The next rule might seem off at first, but after working with it for a few months, we found the code easier to read, especially in Ember projects, and better organized. This rule is import/no-relative-parent-import, and it prevents your code from importing from a parent directory using relative paths. In an Ember project, it prevents the programmer from doing a statement like import myUtil from '../utils/my-util'; favoring import myUtil from 'my-app/utils/my-util'; instead.

There are several reasons for this:

  1. In a nested component, the situations is worse: a path like '../../../utils/some-util' is not simple to parse.
  2. If you need to import something from a nested test, it is even worse, as the relative path for the module does not even ressemble the relative path for the file.
  3. Slowly, you have a nicer and more robust code organization.
  4. The consuming module won’t need to update the import path if moved.

Standard ESLint

Finally, we also included some standard ESLint rules.

  1. eqeqeq is added to our recommended config. This forces the user to use === instead of ==;
  2. We added a couple of new rules to force some padding lines between object or class properties.
  3. We added padding-line-between-statements to force an empty line after blocks.

Changes to Old Rules

But what happened to the old rules? We removed require-const-for-ember-properties, but almost all the others stayed as they were. We only changed prefer-destructuring to not force you to destructure arrays.

Destructuring arrays are not exactly the same as accessing a property, and when the index is over 1, it gets pretty unreadable (let [,,myVar] = someCollection;).

In any case, if you still want the old behaviour, just override the rule in your local config.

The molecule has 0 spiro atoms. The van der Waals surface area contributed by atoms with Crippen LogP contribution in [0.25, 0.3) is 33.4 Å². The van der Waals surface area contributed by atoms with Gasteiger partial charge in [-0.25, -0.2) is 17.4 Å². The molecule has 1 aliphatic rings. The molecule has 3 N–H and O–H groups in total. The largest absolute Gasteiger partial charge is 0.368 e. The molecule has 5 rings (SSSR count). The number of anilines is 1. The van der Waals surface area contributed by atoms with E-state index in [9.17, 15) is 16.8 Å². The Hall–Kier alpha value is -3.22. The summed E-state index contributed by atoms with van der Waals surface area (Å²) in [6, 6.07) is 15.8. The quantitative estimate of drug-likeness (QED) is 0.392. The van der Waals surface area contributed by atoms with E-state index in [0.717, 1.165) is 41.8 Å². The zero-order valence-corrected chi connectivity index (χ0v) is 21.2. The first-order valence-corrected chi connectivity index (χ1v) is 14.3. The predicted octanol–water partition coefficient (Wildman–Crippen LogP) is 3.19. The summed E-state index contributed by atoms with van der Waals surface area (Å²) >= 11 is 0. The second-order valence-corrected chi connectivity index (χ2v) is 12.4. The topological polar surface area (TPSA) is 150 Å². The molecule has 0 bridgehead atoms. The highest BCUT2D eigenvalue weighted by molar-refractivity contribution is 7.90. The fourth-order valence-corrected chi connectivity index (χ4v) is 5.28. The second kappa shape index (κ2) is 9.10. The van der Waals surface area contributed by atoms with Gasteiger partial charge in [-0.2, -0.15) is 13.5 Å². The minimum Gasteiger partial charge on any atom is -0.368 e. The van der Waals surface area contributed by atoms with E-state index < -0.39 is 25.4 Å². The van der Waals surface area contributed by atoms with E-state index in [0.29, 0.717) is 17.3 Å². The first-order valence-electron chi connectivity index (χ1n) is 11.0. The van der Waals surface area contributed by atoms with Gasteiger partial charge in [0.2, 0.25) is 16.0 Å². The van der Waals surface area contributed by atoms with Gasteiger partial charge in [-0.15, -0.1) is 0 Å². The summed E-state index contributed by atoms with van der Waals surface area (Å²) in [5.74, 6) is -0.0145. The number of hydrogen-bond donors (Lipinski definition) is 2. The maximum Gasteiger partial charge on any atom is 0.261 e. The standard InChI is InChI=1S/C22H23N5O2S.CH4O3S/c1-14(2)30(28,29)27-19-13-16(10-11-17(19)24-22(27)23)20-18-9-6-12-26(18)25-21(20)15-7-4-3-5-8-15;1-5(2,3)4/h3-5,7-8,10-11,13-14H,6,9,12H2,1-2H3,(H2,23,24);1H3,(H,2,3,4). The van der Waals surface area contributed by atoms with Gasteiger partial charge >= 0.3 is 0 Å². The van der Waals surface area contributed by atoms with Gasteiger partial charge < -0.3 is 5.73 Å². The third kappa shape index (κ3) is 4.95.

What’s Next in eslint-plugin-ember-suave?

First, and this is a personal quest, is improving the plugin’s testing. We have pretty good fixtures but, currently, our system does not check that the failing rule is the one we intend to test. So, while we can guarantee that the fixtures that are supposed to be valid are ok, we cannot say that the failing ones are failing the way we intend to.

Second, we are renaming the project too. Soon, eslint-plugin-ember-suave will be deprecated and become eslint-plugin-dockyard. We have had an open issue about this for some time, and we feel our configuration can be useful for non-Ember projects as well. If you update to ember-suave 2.0, it’ll be simple to move to eslint-plugin-dockyard once we get it out.

Third and last, but not least, we will explore some ways to include new breaking rules without shipping any breaking change. We want a way not to ship so many new rules at once without forcing you, the user, to fix your code with every minor release. This is for the future though.

Series Recap

You made it to the last post in the series. Thank you!

In the first post, Quick Wins, we discuss tips to get some quick wins in DX for your Ember project.

In the second post, Changing Our Toolbelt, we went through some major changes to our project that brought bigger improvements.

In this closing post, we had a great announcement, with the newer and better eslint-plugin-ember-suave.

DockYard is a digital product agency offering custom software, mobile, and web application development consulting. We provide exceptional professional services in strategy, user experience, design, and full stack engineering using Ember.js and Elixir. With a nationwide staff, we’ve got consultants in key markets across the U.S., including Seattle, Portland, San Francisco, Denver, Chicago, Dallas, Atlanta, and New York.